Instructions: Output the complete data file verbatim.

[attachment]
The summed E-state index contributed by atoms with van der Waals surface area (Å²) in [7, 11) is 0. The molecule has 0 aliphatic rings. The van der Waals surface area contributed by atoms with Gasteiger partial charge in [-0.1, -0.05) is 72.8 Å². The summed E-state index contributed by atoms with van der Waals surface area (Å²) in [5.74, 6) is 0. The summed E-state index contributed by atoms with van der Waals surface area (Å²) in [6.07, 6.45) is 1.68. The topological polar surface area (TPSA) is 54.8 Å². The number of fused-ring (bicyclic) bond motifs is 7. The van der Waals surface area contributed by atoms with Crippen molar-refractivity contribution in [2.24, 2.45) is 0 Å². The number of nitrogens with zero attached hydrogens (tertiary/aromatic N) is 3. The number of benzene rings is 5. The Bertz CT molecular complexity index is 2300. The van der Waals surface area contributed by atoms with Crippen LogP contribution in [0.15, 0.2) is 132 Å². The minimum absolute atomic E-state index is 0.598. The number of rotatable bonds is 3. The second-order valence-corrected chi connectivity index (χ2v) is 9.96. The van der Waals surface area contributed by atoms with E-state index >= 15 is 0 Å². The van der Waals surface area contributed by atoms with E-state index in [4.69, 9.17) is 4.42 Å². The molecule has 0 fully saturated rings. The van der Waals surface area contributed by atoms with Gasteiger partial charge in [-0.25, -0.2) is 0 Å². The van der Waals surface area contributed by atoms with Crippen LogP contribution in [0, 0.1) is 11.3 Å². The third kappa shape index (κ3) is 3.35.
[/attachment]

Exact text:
The summed E-state index contributed by atoms with van der Waals surface area (Å²) in [7, 11) is 0. The molecule has 0 aliphatic rings. The van der Waals surface area contributed by atoms with Gasteiger partial charge in [-0.1, -0.05) is 72.8 Å². The summed E-state index contributed by atoms with van der Waals surface area (Å²) in [5.74, 6) is 0. The summed E-state index contributed by atoms with van der Waals surface area (Å²) in [6.07, 6.45) is 1.68. The topological polar surface area (TPSA) is 54.8 Å². The number of fused-ring (bicyclic) bond motifs is 7. The van der Waals surface area contributed by atoms with Crippen molar-refractivity contribution in [2.24, 2.45) is 0 Å². The number of nitrogens with zero attached hydrogens (tertiary/aromatic N) is 3. The number of benzene rings is 5. The Bertz CT molecular complexity index is 2300. The van der Waals surface area contributed by atoms with Crippen LogP contribution in [0.15, 0.2) is 132 Å². The minimum absolute atomic E-state index is 0.598. The number of rotatable bonds is 3. The second-order valence-corrected chi connectivity index (χ2v) is 9.96. The van der Waals surface area contributed by atoms with E-state index >= 15 is 0 Å². The van der Waals surface area contributed by atoms with E-state index in [4.69, 9.17) is 4.42 Å². The molecule has 0 fully saturated rings. The van der Waals surface area contributed by atoms with Gasteiger partial charge in [-0.25, -0.2) is 0 Å². The van der Waals surface area contributed by atoms with Crippen LogP contribution in [0, 0.1) is 11.3 Å². The third kappa shape index (κ3) is 3.35.